Drut praises Annecy's bid technical qualities

Published Dec. 15, 2010 6:54 p.m. ET

French IOC member Guy Drut believes Annecy still has a chance of securing the 2018 Winter Olympics despite the resignation of the bid leader.

Drut said the French Alpine city is not the favorite, but ''is probably the best placed when you look at the technical qualities of the bids.''

Edgar Grospiron resigned as bid chief Sunday, saying he wasn't given enough money to compete with rival candidates Munich and Pyeongchang, South Korea.

''This is not over, we already saw outsiders winning a competition,'' Drut said. ''There are still important steps ahead of us that will involve both Jean-Claude Killy and myself.''

Formal bid files must be submitted to the International Olympic Committee by Jan. 11. The IOC will select the host city at a meeting in Durban, South Africa, on July 6.

The IOC criticized the bid's spread-out venues in June, prompting Annecy officials to change their plans to a proposal centered around Annecy and Chamonix.

Two weeks ago, Drut and Killy, the other French IOC member, said the revamped approach had failed to impress IOC members and Annecy was still lagging in support.


''There was a small eclipse, but an eclipse never prevented the sun to shine,'' Drut said.

The head of the French Olympic Committee and French Sports Minister Chantal Jouanno said a replacement or replacements for Grospiron should be announced early next month.

''Our new team won't probably have a single head,'' Masseglia said without elaborating, while Drut excluded the possibility of taking over as the new bid chief.

''I don't have time for this,'' Drut said. ''It would have been possible in the early stages of the process, but not now. I have plenty of Olympic duties and it's the same for Jean-Claude. But we are totally committed to the bid.''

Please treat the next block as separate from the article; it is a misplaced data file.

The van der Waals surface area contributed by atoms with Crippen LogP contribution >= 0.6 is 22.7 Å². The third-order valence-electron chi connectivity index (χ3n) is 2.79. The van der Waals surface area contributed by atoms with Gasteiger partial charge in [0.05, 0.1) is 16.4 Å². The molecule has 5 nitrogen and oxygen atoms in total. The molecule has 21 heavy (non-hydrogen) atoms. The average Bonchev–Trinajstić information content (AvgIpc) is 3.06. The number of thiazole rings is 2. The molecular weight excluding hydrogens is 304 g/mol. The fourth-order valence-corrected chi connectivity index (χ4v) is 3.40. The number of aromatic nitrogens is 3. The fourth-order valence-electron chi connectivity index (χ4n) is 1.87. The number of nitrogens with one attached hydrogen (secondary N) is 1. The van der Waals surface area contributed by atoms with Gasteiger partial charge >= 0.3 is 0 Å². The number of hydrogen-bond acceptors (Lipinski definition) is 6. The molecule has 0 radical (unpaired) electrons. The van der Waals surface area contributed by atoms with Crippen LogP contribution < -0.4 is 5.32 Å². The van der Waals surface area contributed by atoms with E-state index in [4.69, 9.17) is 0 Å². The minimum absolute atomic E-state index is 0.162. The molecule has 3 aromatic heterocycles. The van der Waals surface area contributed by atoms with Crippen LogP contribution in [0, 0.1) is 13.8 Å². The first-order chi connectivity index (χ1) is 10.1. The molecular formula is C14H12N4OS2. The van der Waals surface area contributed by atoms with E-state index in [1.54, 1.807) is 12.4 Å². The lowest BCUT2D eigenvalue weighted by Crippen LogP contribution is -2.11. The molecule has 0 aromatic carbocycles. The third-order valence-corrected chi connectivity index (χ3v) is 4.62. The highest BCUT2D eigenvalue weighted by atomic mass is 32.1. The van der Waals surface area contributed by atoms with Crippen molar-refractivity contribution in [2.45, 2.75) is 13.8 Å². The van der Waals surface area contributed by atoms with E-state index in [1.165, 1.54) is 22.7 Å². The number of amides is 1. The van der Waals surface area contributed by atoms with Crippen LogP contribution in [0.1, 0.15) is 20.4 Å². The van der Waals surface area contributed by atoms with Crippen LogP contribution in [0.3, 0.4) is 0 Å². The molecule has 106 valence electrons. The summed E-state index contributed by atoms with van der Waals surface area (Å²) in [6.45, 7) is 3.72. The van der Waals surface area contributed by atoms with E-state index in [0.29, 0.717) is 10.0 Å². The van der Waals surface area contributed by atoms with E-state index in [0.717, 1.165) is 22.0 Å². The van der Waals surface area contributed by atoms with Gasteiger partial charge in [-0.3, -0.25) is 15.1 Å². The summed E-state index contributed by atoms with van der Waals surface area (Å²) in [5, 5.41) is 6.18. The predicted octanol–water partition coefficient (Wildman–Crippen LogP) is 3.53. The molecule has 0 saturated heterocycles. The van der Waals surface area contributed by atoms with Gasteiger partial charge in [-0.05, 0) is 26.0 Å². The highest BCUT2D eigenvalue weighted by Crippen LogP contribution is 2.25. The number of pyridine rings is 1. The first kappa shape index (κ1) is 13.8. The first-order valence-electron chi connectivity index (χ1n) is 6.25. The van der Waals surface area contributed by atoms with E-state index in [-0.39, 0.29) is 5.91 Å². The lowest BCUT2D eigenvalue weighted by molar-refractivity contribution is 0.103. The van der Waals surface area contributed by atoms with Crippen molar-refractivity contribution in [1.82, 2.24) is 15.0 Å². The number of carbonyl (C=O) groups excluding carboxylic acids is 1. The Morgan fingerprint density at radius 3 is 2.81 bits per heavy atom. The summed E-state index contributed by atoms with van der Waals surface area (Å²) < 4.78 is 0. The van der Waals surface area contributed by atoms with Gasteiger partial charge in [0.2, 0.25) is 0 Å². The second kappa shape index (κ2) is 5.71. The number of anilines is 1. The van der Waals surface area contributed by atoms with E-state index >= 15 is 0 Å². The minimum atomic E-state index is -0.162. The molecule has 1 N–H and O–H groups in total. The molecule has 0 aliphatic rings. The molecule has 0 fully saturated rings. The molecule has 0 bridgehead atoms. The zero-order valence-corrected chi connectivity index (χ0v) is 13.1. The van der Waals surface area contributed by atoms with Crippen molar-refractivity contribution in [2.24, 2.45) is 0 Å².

With the Russian city of Sochi hosting the 2014 Games, Drut said Pyeongchang is the favorite because of the IOC's trend of rotating between continents.

''But there are other criteria,'' he said. ''The visit of the IOC's evaluation commission in February will be very important.''

Drut said it would have been better had Grospiron decided to stay, but cited the example of London in winning an Olympic bid after changing leaders.

''I have to admit I can't remember the name of the lady who started as the head of the London bid,'' he said, referring to American businesswoman Barbara Cassani, who stepped down in 2004 and was replaced by British track great Sebastian Coe. The city was awarded the 2012 Olympics in 2005.

Following two tumultuous weeks capped with Grospiron's departure, all the officials involved in the bid reiterated their strong support for the project.

After the bid budget was increased to $26.4 million from $24 million last week, Jouanno promised more money once the promotion campaign is redefined.

''If we have a clear international strategy, we will be able to justify a new budget increase,'' she said. ''We'll then ask big French companies to support us.''